By the same criteria, a tree is structurally dense. In that case, not a host of rectangular signs but a host of leaves. We like trees. If we say we dislike the Shore picture, are we saying that we dislike the image as such, or are we disliking its content? Are we booing capitalism?

Martyn Lacey said...

Having spent time in America due to my father emigrating there I can truly say that's what I get from it. Convey is correct ...that is what this photo conveys to might interpret it differently, that's your prerogative and as I said you interpret the contents of the photo, or should I say we do as humans with that background knowledge to delve into.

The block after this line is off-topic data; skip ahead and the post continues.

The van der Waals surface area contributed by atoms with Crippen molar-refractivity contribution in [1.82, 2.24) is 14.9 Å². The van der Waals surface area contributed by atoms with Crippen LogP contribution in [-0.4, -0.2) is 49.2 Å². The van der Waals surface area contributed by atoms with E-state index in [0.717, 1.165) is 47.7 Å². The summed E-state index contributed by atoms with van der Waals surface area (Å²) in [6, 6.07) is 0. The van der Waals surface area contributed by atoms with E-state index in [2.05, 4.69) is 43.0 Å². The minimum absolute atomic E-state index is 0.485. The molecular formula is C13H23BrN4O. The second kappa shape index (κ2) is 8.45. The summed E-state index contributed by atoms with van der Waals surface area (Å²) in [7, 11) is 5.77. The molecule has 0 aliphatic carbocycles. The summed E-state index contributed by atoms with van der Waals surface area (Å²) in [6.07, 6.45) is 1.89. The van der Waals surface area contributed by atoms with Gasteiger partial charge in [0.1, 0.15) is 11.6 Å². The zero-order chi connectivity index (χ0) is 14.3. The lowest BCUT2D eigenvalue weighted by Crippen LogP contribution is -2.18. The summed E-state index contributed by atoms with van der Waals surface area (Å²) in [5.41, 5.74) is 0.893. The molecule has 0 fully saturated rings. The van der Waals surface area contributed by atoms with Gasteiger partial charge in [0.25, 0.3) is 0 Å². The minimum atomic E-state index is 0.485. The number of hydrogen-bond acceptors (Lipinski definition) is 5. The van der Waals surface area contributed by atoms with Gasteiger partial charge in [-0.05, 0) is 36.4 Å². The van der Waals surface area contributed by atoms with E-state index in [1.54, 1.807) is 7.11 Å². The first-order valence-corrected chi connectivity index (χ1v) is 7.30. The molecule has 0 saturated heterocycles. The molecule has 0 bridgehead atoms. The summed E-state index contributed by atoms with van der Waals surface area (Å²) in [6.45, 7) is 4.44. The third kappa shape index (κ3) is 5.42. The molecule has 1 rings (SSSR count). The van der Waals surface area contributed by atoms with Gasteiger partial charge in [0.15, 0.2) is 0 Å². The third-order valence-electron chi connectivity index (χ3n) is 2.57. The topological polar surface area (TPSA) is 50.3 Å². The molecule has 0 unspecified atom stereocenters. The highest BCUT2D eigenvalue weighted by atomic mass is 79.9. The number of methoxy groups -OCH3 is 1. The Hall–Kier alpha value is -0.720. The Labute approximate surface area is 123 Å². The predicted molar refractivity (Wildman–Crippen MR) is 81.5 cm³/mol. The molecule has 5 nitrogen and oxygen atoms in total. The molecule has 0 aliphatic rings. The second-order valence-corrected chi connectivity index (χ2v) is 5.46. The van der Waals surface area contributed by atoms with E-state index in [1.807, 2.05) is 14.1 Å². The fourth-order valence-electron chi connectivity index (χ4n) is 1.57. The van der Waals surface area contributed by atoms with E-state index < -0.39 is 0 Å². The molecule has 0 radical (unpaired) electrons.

I have no issue with the photo....just the 'structural density' pretentious explanation of an ordinary scene.

Alan Clark said...

Bruce, I think you are being rather small-minded here, and doing yourself no favours.
I can't see what is wrong with the phrase "structural density". The composition of the original photo is highly structured. Nothing wrong with saying that is there? The structure is dense, i.e. there is a lot of it, both on a large scale and on a smaller scale. Your photo of poles is also highly structured, but there are fewer shapes so it has a less dense look about it.
I'm not sure where the word "clutter" comes into this. The first photo isn't cluttered. It has structure and order. And so does your photo of the poles.


DavidM said...

Hello Martin,